Thursday, January 5, 2012

Thursday Thirteen: Thirteen Dos and Don'ts For Writers Everywhere

On this first Thursday of 2012 I thought I'd make up a little list based on personal experience of dos and don'ts for writers everywhere.  I'm not saying these are wise adages or one size fits all but these are things useful to me in my career thus far.  Since a year ago, I had one ebook out (Wolfe's Lady) and this year I'm beginning the year with a total of nine novels (two of those also in paperback), more than than twenty five anthologies (all of which were not accrued during 2011), and other credits, I think I've learned a few things.  In fact, I'll be the first to tell anyone I'm still learning and tweaking as I go, striving to find a balance that works.

1. Do write.  Everyday if you can.  Practice may not make perfect but it will improve your writing.  If you want to learn to play the guitar, you must practice everyday and the same applies to writing.  Even if you just scribble a few hundred words, write everyday. 

2. Don't give up.  Never.  No surrender to rejections.  My grandfather handed down a saying to my dad who enforced it on me - there is no such word as can't because you can so get out and do it.   Don't give up.

3. Do grow a thick skin - you'll need it.  If you're going to write today whether you're blogging, penning articles, authoring novels, whatever....sooner or later someone is going to make a less than savory comment about your work.  Sometime, someday someone will say something downright mean.  It's not just possible - it happens.  It may be on an online forum or as a comment or in a e-mail but it will happen and when it does, let the slings and arrows of outrageous fortune (couldn't resist the Shakespeare quote) bounce off your rhinocerous like skin.  Same goes for rejection - read it, accept it, learn from it if you can and move forward.

4. Don't sell yourself short.  Never hide your magnus opus in a desk drawer or in a compter file.  Work on it, polish it, submit it - and dream big.  Don't settle for something less than what you want.

5. Do dream.  Dream about what you want to accomplish, where you want writing to take you, set goals and go for the stars.

6.  Do be realistic.  Realize most writers don't top the best seller lists or become millionaires.  Remember even those chosen few who do are seldom an overnight success no matter how the media may present it.

7.  Do read what you write.  Keeping up with what's current is vital in today's marketplace.  So read what you write, know the trends, understand what's going on now and what's likely to trend down the road.

8.  Don't listen to naysayers.  Most of us were told at one time or another by a well meaning English professor, some idiot on an online forum or our best buddy we'll never make it.  We've had the odds against finding publication quoted, cited, and been shown articles about how a slim minority of manuscripts make it past the first stage.  Just do what you want to do and don't let statistics scare you off.  Yes, it's a tough, competitive business but there's no reason to quit before you start.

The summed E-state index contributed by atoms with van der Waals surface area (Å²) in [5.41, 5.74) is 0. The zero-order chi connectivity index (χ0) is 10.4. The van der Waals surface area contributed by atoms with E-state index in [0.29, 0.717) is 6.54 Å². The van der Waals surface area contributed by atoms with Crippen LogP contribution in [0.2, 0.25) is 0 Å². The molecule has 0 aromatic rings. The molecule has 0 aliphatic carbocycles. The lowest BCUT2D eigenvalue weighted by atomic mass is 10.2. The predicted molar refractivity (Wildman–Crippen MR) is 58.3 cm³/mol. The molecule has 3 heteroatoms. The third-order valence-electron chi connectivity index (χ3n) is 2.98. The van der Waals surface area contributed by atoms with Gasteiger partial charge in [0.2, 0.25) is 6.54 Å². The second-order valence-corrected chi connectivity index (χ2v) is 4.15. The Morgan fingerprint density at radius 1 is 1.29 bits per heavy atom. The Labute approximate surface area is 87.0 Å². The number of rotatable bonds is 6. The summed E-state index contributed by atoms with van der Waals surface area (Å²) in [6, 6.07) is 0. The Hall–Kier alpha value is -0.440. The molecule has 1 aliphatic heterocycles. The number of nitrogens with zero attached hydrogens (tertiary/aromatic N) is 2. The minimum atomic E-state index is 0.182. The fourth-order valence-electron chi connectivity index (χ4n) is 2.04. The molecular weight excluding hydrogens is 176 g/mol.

9. Don't ignore editorial advice.  Learn editors are your friends.  Too many newbies think they've written the perfect novel and they won't need editing but they will.  Just how much, what, and where is open to suggestion but remember editors help you to enhance your work, to improve and strengthen it. 

10. Do be confident.  Although I wouldn't use the phrase "author" to describe myself until I had a book to point toward as proof, I let anyone and everyone know I am/was a writer for the past two decades, citing my magazine articles, short story pubs, newspaper columns, and way back in the beginning, yes, even my radio news stories and advertising copywriting.

11.  Do blow your own horn.  This isn't a business where you can afford to be shy or modest.  Thousands of other books, millions are out there and if you don't promote, point to your work, jump up and down and let people know what you have, where to find it, and about yourself, your novels will get lost in the shuffle.

12. Do create an author or writer persona.  Have a slogan or motto....mine is "Romance that lives and breathes the power of love".  Mix a blend of personal and professional to serve up to your readers.  Post links to your work and put them out where people can and will see them.

13. Do have an online presence.  Use Facebook, Twitter, blogging, and other places to network, to be seen and heard.  If you don't have a blog, get one ASAP or two or three.  Have a webpage - and don't kvetch you can't afford one.  There are a lot of free sites where you can set up something.  Mine is on weebly.com.  It's free and it works - for now.  Guest blog whenever, wherever you can.  Beg other bloggers to host you when you have a new release if necessary but get out there.  Participate in blog hops, events, join groups, but get out there.  Get involved in weekly events like Thursday Thirteen, Tuesday Tales, Sunday Snog, #Sample Sunday, Six Sentence Sunday, Weekend Dirty Dozen, and more.

Find me on Facebook: Lee Ann Sontheimer Murphy
Twitter: @leeannwriter
Website: http://leeannwriter.weebly.com
Author In The House: http://authorinthehouse.blogspot.com
Rebel Writer: Lee Ann Sontheimer Murphy: http://leeannsontheimermurphy.blogspot.com
Lee Ann's Weekend Dirty Dozen: http://leeannsweekenddirtydozen.blogspot.com
Seanachie Stories: Tuesday Tales And More http://seanachiestories-tuesdaytalesandmore.blogspot.com

Check out my Amazon author page here:
http://www.amazon.com/Lee-Ann-Sontheimer-Murphy/e/B004JPBM6I/ref=ntt_athr_dp_pel_1

I also have pages at Manic Readers, All Romance Ebooks and more.




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